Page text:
ACLU of Connecticut Applauds Governor Lamont’s Introduction of Prosecutorial Transparency Legislation

February 21, 2019 12:45 pm

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HARTFORD — Governor Ned Lamont has introduced legislation to increase transparency from prosecutors in Connecticut. The bill, S.B. 880, “An Act Increasing Fairness and Transparency in the Criminal Justice System,” reflects a recommendation from Lamont’s criminal justice policy transition team, as well as a campaign trail promise that Lamont made to the ACLU of Connecticut’s Smart Justice campaign. Gus Marks-Hamilton, Smart Justice field organizer for the ACLU of Connecticut, had the following reaction to Lamont’s introduction of the proposed legislation:

“Prosecutors are some of the most powerful people in the criminal justice system. They are government employees who hold people’s lives and fates in their hands, but there is very little available data about the decisions Connecticut prosecutors make. Creating more transparency about prosecutors’ work would allow everyone in Connecticut to create a more equitable, efficient, and smart justice system. Everyone affected by the criminal justice system – people who are accused or convicted of a crime, their families, victims of crime and their families, taxpayers who pay prosecutors’ paychecks and the costs of incarceration, judges, and more – should have more information about the work state’s attorneys do. We applaud Governor Lamont for listening to justice-impacted people by introducing this legislation, and we look forward to working with his office and the legislature to advocate for this bill’s passage into law.”

As introduced, the Governor’s proposal, S.B. 880, would:

  • Require the state Office of Policy and Management (OPM) present to the Criminal Justice Commission on prosecutorial data annually, beginning not later than July 1, 2020. This presentation would be published annually on OPM’s website.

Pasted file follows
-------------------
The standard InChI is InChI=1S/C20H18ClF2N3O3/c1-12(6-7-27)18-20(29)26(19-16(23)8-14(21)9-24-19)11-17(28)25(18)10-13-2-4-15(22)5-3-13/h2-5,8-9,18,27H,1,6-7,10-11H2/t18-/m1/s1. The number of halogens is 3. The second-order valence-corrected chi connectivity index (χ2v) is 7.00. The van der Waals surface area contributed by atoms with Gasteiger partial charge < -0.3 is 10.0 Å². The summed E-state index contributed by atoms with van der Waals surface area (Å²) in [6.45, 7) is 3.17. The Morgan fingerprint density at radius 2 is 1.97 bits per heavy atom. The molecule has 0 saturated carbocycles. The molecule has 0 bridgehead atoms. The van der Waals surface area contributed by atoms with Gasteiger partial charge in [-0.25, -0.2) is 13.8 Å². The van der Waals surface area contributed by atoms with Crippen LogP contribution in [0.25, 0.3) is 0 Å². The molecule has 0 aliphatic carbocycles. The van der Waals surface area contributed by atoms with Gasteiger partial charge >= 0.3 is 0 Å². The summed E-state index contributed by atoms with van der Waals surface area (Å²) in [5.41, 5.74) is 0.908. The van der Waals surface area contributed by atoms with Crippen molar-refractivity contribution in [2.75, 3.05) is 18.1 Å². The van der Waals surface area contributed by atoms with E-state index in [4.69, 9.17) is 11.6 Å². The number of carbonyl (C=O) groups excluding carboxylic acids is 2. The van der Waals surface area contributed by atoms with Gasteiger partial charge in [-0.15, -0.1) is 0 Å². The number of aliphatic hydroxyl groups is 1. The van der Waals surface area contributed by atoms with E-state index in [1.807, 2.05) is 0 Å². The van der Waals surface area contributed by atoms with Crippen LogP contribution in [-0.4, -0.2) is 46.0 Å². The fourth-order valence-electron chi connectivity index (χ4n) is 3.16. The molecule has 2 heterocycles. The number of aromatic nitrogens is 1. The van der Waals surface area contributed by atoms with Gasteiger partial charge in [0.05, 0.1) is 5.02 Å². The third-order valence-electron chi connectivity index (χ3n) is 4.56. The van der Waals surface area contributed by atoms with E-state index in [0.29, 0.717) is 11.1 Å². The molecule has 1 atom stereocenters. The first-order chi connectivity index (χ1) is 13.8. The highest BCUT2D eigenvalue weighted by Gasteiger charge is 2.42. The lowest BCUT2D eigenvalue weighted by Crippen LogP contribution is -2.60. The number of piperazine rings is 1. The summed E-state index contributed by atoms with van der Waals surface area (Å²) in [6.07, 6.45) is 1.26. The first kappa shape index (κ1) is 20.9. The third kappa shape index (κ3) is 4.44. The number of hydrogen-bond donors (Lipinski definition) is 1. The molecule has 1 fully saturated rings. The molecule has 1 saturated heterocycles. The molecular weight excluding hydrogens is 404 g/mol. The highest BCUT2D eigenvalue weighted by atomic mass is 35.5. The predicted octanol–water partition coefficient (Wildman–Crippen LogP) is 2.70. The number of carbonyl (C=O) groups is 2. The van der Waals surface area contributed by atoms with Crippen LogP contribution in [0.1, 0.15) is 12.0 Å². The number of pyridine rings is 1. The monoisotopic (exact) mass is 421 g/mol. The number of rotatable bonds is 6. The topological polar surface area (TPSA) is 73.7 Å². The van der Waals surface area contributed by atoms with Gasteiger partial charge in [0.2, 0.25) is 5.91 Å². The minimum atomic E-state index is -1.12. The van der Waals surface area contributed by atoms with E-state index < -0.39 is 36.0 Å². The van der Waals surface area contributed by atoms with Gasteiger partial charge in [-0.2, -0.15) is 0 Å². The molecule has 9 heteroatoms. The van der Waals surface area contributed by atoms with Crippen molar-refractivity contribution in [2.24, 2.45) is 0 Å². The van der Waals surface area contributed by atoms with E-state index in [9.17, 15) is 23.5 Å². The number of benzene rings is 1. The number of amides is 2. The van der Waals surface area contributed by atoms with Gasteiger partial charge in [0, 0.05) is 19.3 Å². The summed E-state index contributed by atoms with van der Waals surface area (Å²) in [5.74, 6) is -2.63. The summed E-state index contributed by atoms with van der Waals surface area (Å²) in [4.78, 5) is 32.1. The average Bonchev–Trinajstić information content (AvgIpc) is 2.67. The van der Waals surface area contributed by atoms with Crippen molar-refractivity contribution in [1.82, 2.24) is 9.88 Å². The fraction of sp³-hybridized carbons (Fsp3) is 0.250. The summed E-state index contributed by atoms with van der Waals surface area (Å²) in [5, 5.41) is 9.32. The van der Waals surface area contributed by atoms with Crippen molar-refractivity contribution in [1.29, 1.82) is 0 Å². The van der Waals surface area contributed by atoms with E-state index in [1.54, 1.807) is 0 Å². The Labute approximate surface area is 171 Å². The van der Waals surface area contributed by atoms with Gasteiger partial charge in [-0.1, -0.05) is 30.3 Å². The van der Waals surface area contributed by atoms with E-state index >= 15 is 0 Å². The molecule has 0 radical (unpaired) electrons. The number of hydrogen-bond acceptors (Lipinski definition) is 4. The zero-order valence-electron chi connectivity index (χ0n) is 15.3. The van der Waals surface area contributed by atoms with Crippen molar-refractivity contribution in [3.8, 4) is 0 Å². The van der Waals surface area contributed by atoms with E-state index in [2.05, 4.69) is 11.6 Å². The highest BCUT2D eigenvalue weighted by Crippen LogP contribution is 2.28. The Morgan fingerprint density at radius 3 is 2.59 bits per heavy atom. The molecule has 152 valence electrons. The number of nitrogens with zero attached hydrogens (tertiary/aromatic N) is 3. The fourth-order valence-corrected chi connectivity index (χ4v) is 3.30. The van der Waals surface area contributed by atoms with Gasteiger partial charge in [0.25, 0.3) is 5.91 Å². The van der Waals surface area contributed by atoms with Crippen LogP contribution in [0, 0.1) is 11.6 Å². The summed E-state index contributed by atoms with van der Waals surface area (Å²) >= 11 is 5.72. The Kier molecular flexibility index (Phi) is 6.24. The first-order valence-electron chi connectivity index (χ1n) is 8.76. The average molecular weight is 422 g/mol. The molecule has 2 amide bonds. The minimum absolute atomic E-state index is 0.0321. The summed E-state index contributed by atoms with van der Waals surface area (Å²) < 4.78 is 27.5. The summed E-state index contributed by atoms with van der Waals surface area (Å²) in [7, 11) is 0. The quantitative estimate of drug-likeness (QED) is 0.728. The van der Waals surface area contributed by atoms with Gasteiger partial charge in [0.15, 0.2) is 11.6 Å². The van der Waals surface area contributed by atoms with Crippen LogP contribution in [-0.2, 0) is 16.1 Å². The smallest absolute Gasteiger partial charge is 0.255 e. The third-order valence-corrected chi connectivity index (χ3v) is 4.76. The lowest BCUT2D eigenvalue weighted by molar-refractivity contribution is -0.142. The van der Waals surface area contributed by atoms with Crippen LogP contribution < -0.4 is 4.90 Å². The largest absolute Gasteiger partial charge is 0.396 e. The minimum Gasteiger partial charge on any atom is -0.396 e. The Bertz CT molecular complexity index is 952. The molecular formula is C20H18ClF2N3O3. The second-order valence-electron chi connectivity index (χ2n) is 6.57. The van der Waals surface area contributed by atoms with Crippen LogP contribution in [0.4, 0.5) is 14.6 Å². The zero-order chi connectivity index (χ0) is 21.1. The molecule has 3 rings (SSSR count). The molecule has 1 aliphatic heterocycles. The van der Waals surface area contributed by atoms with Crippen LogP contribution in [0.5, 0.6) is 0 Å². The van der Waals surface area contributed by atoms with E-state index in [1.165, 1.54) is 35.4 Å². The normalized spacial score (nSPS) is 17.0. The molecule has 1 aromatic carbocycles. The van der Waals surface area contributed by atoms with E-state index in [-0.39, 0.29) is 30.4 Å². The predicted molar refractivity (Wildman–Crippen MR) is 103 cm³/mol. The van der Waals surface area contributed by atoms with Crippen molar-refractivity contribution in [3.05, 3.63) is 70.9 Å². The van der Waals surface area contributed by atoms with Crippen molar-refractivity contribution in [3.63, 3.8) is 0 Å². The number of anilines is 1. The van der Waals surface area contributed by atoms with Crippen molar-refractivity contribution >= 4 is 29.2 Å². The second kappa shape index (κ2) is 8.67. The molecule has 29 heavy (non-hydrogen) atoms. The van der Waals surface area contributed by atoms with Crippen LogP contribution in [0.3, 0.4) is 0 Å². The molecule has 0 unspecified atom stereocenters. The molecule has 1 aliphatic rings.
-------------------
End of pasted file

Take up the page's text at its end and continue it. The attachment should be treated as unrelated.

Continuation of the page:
• Require OPM to annually collect data, disaggregated to ensure anonymity, about: demographics of people accused or convicted of crimes; charging; bail, bond, and pretrial determinations; sentencing, including length of imprisonment, conditions of probation or parole, diversionary program offers, and restitution requirements.
  • Establish a pilot program for legal representation at parole revocation hearings

Connecticut’s Division of Criminal Justice, which oversees prosecutors in the state, currently has funding to create a digital case management system, which would provide the basis of the data collection and reporting included in Governor Lamont’s proposed legislation. The Governor’s proposed budget includes continuing that funding allocation.

Recently, Florida passed legislation requiring state prosecutors to release data about their decisions, and Cook County (containing Chicago), Illinois; New York County, New York; and Santa Clara County, California, have released racial demographic data from prosecutors’ decisions.

For a national ACLU report about prosecutorial transparency:

For the text of the Governor’s proposed legislation:

To access this statement online:

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